Grants are among the most restricted funds available for small museums and historic homes. Applied for directly through funding organizations, grants are designated for a specific purpose to be given at a specific time. Conferring organizations lay out the requirements for their grants, including the size, programs, and location of the organizations that they seek to fund. Don’t be afraid to get creative with the types of grants that you apply for! Matches may come from unexpected places and there are many different types of organizations – government agencies, state agencies, private foundations, family foundations, independent foundations, community foundations, corporate foundations, and national foundations – looking for organizations like yours!

Grant opportunities:

Resources available when applying for grants:

Membership Programs

Paid membership is a central means of developing income for your organization. Before offering this opportunity, define the benefits of paid membership and their cost. Will paying members have unlimited visits to your institution for the year? Can they bring a guest? Do they have access to special events or early access to tickets? Does paid membership include regular emails or letters about upcoming events? How much will a potential member have to pay your organization for these benefits? Describe both the work that your organization does and the additional benefits that membership would provide for any interested parties. You should address the benefits that both the organization and the potential member receive from their collaboration. It is also important to keep in mind the cost to your organization for paid membership – mailings, special events, and discounted entry all come from your budget. If you decide to initiate a paid membership program, anticipate your costs when deciding the cost to members.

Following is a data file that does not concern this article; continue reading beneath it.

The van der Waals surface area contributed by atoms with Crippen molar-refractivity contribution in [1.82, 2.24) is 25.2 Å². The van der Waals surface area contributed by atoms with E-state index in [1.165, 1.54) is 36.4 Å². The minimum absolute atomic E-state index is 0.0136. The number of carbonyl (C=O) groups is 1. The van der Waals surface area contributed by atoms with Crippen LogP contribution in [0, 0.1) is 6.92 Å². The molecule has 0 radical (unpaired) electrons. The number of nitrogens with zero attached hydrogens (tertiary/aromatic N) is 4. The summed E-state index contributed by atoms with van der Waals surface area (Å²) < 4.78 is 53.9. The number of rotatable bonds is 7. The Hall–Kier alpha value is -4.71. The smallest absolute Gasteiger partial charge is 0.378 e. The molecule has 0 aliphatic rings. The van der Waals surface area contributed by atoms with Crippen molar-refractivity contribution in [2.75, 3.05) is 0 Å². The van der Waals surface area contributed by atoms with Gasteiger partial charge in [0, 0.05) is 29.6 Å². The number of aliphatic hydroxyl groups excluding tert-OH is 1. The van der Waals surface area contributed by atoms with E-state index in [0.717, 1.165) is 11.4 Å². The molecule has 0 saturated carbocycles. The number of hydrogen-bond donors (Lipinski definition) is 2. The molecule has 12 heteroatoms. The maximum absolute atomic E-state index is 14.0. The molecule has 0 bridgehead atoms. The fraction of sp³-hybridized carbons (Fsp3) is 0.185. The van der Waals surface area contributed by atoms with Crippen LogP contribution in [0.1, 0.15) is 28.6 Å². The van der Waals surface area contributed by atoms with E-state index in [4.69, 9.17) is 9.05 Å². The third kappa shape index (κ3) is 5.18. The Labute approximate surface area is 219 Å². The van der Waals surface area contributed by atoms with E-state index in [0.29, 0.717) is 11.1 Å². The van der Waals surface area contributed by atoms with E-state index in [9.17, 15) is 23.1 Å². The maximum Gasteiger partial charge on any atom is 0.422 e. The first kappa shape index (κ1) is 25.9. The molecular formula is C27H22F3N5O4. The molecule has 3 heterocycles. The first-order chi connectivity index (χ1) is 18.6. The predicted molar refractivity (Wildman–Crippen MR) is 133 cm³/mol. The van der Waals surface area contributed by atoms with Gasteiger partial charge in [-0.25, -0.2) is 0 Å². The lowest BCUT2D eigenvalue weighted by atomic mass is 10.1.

You can also increase your membership numbers through annual membership drives. These drives can offer the same access and benefits as currently paying memberships. If arranging a membership drive, collect or update your mailing list first through board members and their contacts, contact information from previous members, contact information collected at previous events, or other means. This process entails directly contacting people, often through snail mail, to court their visitation and potential membership with your organization.

Sources about building membership:

  • How can small museums use research to build and diversify their membership? This article by Engaging Places LLC will show you how.

Resources for operating a membership program:

Revising your membership program: